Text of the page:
Cunard subsequently published the pamphlet "Black Man and White Ladyship," an attack on racist attitudes. She also edited Negro: An Anthology, collecting poetry, fiction, and nonfiction primarily by African-American writers, including the now-iconic literary giants Langston Hughes, William Carlos Williams, Samuel Beckett, and Zora Neale Hurston.
She had her gentle, romantic moments as well. One of my favorite quieter anecdotes about Cunard describes her late in her life, standing on a palazzo balcony in Venice, the site of once wildly decadent fin de siècle and Roaring Twenties parties:
Nancy, in a black satin gown and her signature "barbaric jewelry" and forehead bandeau, had been suddenly overcome by a vision of the past. She poured a glass of champagne into the Grand Canal--a "libation" for her former beloved: "For Henry," she said in a soft voice.

(Quote excerpted from the 2007 biography Nancy Cunard: Heiress, Muse, Political Idealist by Lois Gordon)

crop - Fair Isle

http://graphics8.nytimes.com/images/2010/10/21/fashion/21SWEATER/21SWEATER-articleInline.jpg
 the grayling cropped sweater
rag-bone.com.

night/day

http://images.madewell.com/fsi/server?type=image&source=images/MWonFigure/34/34246/34246_GR6270_m.tif&width=393&height=393&effects=sharpen(50)&quality=85&profile=jpeg























:here

Sunday, October 24, 2010

"Hot Wax"

http://graphics8.nytimes.com/images/2010/10/13/t-magazine/13pask-barbour/13pask-barbour-tmagArticle.jpg
I know.  I know.  But I can't resist boots like this - they age beautifully, last forever, and you can really walk in them.

"Barbour, the U.K.-based outerwear company and holder of the warrant to supply “waterproof and protective clothing” to England’s royal family, has created a limited-edition collection of boots with the New England-based shoemaker Rockport. The signature rain-resistant waxed cotton used in Barbour’s weatherproof jackets has been hand-stitched to rough, textured leathers in three styles of boots that incorporate the advanced technology in walking comfort for which Rockport is known. Though a bit rugged for most workplaces, they’re a perfect match for the tweed pants and suits now hitting stores for the coming winter — and will most certainly weather any storm, be it in a peat bog or a concrete canyon."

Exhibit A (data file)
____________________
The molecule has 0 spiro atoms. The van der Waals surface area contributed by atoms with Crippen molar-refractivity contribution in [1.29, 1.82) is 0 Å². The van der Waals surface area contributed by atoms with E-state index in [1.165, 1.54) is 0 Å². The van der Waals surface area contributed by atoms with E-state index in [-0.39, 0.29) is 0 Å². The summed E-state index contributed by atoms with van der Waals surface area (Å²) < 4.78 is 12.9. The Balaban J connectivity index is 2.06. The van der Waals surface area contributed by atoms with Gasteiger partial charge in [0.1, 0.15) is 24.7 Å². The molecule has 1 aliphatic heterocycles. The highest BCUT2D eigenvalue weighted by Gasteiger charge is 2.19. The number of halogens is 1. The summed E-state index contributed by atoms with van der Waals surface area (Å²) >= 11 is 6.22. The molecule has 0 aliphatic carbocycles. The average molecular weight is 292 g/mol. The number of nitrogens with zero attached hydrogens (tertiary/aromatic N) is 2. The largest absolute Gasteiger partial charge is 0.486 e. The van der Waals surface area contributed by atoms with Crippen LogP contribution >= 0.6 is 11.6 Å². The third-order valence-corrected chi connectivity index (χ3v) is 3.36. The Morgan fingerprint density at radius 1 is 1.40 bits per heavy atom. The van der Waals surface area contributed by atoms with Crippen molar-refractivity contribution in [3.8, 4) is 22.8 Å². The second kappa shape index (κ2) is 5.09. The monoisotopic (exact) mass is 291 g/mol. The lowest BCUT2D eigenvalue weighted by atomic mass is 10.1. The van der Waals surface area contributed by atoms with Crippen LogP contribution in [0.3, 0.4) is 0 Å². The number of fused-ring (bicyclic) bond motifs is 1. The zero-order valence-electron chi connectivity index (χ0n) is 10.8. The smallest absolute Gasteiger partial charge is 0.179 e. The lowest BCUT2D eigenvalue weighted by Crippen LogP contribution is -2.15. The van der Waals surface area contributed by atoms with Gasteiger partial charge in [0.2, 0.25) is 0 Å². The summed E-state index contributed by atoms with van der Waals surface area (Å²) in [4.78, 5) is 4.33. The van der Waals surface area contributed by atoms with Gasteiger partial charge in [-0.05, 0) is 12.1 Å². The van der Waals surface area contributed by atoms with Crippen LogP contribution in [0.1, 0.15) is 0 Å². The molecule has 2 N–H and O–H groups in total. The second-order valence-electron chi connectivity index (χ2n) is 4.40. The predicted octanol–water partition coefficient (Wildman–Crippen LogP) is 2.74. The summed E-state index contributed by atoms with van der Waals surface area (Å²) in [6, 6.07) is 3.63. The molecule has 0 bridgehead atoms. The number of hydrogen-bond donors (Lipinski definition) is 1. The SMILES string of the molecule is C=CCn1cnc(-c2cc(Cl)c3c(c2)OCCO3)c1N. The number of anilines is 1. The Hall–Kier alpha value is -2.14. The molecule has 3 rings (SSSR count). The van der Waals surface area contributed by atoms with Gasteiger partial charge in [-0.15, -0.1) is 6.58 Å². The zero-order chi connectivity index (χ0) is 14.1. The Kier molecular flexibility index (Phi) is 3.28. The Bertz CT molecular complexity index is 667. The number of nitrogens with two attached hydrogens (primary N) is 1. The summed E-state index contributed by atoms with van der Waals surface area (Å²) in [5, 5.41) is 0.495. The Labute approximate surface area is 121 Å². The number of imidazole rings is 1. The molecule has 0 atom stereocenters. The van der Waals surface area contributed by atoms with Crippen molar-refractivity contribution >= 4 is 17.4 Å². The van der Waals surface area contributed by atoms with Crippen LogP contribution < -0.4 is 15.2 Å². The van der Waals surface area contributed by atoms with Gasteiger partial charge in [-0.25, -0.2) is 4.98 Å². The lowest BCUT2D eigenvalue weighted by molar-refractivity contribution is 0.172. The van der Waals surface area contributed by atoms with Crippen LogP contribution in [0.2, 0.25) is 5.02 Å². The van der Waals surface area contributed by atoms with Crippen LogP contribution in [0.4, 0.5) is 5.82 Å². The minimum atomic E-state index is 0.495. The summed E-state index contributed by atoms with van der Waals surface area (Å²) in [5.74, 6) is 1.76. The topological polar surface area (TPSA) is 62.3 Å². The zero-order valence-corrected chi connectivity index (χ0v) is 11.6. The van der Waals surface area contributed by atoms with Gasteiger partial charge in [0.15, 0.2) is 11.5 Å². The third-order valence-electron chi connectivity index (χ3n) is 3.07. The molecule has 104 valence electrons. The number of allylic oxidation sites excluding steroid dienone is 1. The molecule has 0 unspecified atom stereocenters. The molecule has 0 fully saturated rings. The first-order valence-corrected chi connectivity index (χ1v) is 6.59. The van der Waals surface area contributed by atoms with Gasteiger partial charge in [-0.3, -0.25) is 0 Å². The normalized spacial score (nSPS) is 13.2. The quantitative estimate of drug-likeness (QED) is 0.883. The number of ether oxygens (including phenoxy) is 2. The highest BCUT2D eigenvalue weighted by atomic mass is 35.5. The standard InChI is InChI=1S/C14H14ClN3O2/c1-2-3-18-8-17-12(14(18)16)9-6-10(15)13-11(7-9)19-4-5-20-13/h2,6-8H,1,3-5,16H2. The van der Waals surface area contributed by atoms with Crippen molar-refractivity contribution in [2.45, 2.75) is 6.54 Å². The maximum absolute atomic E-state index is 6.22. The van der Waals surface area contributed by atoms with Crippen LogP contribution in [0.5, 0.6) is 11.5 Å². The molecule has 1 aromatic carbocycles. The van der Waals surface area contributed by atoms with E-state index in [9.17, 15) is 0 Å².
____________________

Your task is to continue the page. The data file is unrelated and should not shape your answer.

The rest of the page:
NY Times

Wednesday, October 20, 2010

Alice says: "...resolution, resourcefulness and resilience."

http://graphics8.nytimes.com/images/2010/10/18/health/CENTENARIANSPROMO/CENTENARIANSPROMO-articleLarge.jpg
"At age 92, Mrs. Tuttle (best known as Faity, her childhood nickname) wrote a memoir with the prescient title “No Rocking Chair for Me” (iUniverse) displaying an acute memory of events, names, dates and places that she retains as she approaches 100."




















NY Times
listen to the stories

Friday, October 15, 2010

Eye catching

















I had to post this.  We have added two retirees from The Seeing Eye to our family - the kindest and bravest creatures in the world (I think so anyway).  Don't they look festive for Halloween?

Taffeta dancing skirt


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Maira Kalman: Cherubim and Seraphim 

Thursday, October 14, 2010

Wednesday, October 13, 2010

Dauphine Street Hat

http://www.anthropologie.com/anthro/images/101110octbanner_cafe1.jpg
felted wool, embroidered tulle,  grosgrain-and-velvet flower...
Watch: video
anthropologie

Sunday, October 10, 2010

Vintage now

http://www.woolrich.com/images/catalog/detail/WR_23375_OLP.JPG Madame Alexander Dollshttp://images.jcrew.com/erez4/cache/images%5FonFigure%5F31%5F31265%5F31265%5FEC2561%5Fm%5Ftif%5F6a9f0b15e1e91836.jpghttp://images.madewell.com/fsi/server?type=image&source=images/MWonFigure/29/29539/29539_WE5936_m.tif&width=393&height=393&effects=sharpen(50)&quality=85&profile=jpeg
"Ralphie, with brown eyes, is dressed in a typical 1940's: a plaid flannel jacket, grey wool pants, a scarf, hat, mittens and black boots. Includes the lady's leg lamp his dad receives as a gift in A Christmas Story."
Woolrich
J. Crew
Madewell